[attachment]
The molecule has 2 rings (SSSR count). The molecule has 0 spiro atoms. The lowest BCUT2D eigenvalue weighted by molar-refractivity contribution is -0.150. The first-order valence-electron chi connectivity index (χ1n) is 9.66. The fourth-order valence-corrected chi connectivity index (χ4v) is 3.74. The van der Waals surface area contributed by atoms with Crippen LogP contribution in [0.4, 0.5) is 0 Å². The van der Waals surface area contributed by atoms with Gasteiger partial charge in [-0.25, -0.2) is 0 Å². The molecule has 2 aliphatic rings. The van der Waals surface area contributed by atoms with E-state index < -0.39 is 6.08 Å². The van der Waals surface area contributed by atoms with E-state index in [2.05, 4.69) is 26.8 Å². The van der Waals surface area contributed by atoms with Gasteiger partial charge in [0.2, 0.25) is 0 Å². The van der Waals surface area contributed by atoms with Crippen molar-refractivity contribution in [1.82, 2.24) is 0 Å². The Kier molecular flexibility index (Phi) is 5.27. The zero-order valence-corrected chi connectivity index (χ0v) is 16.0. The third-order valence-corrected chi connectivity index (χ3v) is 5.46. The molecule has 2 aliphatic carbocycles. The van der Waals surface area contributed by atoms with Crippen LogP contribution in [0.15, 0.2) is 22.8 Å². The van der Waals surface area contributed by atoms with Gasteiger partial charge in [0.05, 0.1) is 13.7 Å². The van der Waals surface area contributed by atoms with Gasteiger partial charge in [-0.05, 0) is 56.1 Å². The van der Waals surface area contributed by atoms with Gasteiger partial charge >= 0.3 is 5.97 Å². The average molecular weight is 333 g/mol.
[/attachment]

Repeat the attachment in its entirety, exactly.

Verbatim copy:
The molecule has 2 rings (SSSR count). The molecule has 0 spiro atoms. The lowest BCUT2D eigenvalue weighted by molar-refractivity contribution is -0.150. The first-order valence-electron chi connectivity index (χ1n) is 9.66. The fourth-order valence-corrected chi connectivity index (χ4v) is 3.74. The van der Waals surface area contributed by atoms with Crippen LogP contribution in [0.4, 0.5) is 0 Å². The van der Waals surface area contributed by atoms with Gasteiger partial charge in [-0.25, -0.2) is 0 Å². The molecule has 2 aliphatic rings. The van der Waals surface area contributed by atoms with E-state index < -0.39 is 6.08 Å². The van der Waals surface area contributed by atoms with E-state index in [2.05, 4.69) is 26.8 Å². The van der Waals surface area contributed by atoms with Gasteiger partial charge in [0.2, 0.25) is 0 Å². The van der Waals surface area contributed by atoms with Crippen molar-refractivity contribution in [1.82, 2.24) is 0 Å². The Kier molecular flexibility index (Phi) is 5.27. The zero-order valence-corrected chi connectivity index (χ0v) is 16.0. The third-order valence-corrected chi connectivity index (χ3v) is 5.46. The molecule has 2 aliphatic carbocycles. The van der Waals surface area contributed by atoms with Crippen LogP contribution in [0.15, 0.2) is 22.8 Å². The van der Waals surface area contributed by atoms with Gasteiger partial charge in [0.05, 0.1) is 13.7 Å². The van der Waals surface area contributed by atoms with Gasteiger partial charge in [-0.05, 0) is 56.1 Å². The van der Waals surface area contributed by atoms with Gasteiger partial charge >= 0.3 is 5.97 Å². The average molecular weight is 333 g/mol.